21. A portable, computerized aircraft flight system which accesses, organizes, manages, and manipulates disparate data and functions, resulting in output accessible by a user, comprising: a portable device having, hardware with a processor; memory; data input means, for permitting a user to input disparate data; display means for displaying data to a user; data recording and storage means; data output means for permitting a user to output data; a power source comprising one or more batteries and an external power connection capability; software, including an operating system, and program, application software, and, a means of docking the device to the aircraft whereby said portable device becomes an operatively interconnected component of the aircraft.

22. The flight system of claim 21 wherein said portable device includes a means of docking the device to the aircraft whereby said portable device becomes an operatively interconnected component of the aircraft, comprising; a hardware docking assembly on the portable device; a hardware docking assembly on the aircraft, whereby, when connected the device and aircraft may exchange data and respond to user input as an integrated unit; and, an interconnect whereby the device can optionally share the aircraft's power source.

23. The flight system of claim 21 wherein said portable device includes a means of docking the device to the aircraft whereby said portable device becomes an operatively interconnected component of the aircraft, comprising; a hardware docking assembly on the portable device; a hardware docking assembly on the aircraft; a computer on the aircraft which sends and receives data, transmitting between it and said portable device when docked, comprising; a communication means between said portable device and said aircraft computer; and, associated software.

24. The flight system of claim 21 wherein said portable device includes a means of docking the device to the aircraft whereby said portable device becomes an operatively connected component of the aircraft, comprising; a hardware docking assembly on the portable device; a hardware docking assembly on the aircraft; a computer on the aircraft which sends and receives data transmitted between it and said portable device, comprising; a communication means between said portable device and said aircraft computer; associated communications software; and, a means of controlling moveable aircraft components, comprising; software which sends commands to designated moveable components; and, the aircraft's electronically responsive flights control and operating systems.

25. The flight system of claim 21 wherein said portable device receives performance and system data from the aircraft to which it is docked.

26. The flight system of claim 21 wherein said portable device receives performance and system data from the aircraft to which it is docked, manipulates said data, and outputs revised data back to the aircraft thereby effecting changes in the aircraft's systems or controls by means of transferring said data electronically.

27. The flight system of claim 21 wherein said portable device receives data from onboard aircraft computers by means of said docking system, manipulates said data, and similarly returns data to the aircraft for display on other aircraft computer systems or display devices.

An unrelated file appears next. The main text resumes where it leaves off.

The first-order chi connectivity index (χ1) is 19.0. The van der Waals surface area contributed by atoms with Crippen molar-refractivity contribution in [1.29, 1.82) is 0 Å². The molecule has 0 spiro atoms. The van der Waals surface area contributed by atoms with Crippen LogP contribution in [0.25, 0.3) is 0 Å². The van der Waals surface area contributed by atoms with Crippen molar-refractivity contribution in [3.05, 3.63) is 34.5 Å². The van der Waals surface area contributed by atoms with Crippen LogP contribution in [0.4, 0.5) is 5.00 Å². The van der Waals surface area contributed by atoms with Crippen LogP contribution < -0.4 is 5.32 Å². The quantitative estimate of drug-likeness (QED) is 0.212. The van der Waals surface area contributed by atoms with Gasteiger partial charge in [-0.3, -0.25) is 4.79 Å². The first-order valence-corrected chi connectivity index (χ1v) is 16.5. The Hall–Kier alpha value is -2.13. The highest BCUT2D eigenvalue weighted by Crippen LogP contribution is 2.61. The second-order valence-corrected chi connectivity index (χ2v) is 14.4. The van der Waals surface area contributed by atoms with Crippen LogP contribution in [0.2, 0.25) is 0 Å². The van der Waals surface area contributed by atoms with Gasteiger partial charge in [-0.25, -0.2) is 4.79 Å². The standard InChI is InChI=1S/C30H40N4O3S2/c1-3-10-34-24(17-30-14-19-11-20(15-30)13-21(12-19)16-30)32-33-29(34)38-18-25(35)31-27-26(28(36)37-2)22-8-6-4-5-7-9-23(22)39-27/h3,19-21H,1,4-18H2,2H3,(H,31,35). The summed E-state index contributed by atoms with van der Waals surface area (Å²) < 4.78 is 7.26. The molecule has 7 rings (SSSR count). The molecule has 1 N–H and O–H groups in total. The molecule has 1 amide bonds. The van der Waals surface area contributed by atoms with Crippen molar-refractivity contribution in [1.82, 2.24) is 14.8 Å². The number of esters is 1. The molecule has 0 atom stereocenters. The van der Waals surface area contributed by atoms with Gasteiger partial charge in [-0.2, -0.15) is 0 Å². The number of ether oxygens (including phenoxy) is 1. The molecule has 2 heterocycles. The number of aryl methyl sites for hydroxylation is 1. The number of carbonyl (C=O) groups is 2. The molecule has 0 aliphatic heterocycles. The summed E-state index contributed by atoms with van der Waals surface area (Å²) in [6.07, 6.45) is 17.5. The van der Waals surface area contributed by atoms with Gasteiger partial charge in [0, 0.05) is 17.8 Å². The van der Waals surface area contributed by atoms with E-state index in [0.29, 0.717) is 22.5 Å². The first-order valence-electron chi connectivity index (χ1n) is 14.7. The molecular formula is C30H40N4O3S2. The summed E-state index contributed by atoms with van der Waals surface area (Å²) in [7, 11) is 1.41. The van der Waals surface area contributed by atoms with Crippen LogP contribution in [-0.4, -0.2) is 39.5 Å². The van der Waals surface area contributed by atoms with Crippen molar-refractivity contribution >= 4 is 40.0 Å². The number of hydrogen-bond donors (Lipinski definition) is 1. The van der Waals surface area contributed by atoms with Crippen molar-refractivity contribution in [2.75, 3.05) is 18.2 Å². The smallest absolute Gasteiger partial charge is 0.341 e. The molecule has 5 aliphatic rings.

28. The flight system of claim 21 wherein the portable device is docked for use with transportation vehicles other than aircraft.

Description:

SUMMARY OF THE INVENTION

This invention relates in general to computers, and in particular to the processing and translating of transportation data and functions though linear and non-linear methodologies into active operating parameters.

BACKGROUND OF THE INVENTION

The historical development of this invention, the EKB, can be examined from three general perspectives: 1) weight, 2) utility and 3) function.

1) Kit bag weight: Pilots, and other transportation professionals, routinely carry extremely heavy bags, full of paraphernalia specific to their art, including maps, calculators, logs, charts, navigation instruments, and so on. This bag is usually referred to as a “kit bag” and generally, for an aviation professional, for example, weighs between 30 and 80 pounds. According to FAA Medical and Workman's Compensation statistics, the most common loss of work time, on the job injuries, in this work group are related to moving, carrying and stowing the “kit bag”: torn shoulder ligaments, dislocated elbows, “slipped disk” back problems, and knee joints.

The problem of the heavy kit bag/injured pilot has been attempted to be solved by at least one other means, adding wheels and a handle to the kit bag, roller-suitcase style.

The following invention was originally conceived with the intention of simply solving the weight problem, as the entire contents of a traditional kit bag can be reduced to an electronic equivalent of about 3-7 lbs. However, in developing the project, other innovative and highly functional properties became apparent.

2) Utility: The current kit bag can be compared to a cumbersome sideways drawer. An area is generally left in the cockpit, to the right or left of the pilot, where the kit bag can be placed. In flight, if an item is needed from the kit bag, there often ensues an unpacking, rummaging and hunting expedition into the kit bag for the sought after manual, tool, chart, log or other desired item. The pilot is taken out of the flying-loop while this hunting expedition is in progress. Another draw-back of the old-fashioned kit bag is the traditional coffee-spill. Coffee-cup holders in the cockpit are generally placed right above the kit back stowage compartment. A kit bag is not considered “broken in” until at least one cup of coffee, orange juice or other non-paper friendly liquid has spilled into the contents of the kit bag and ruined the most important documents needed for the flight in progress, as well as any other important paperwork contained therein.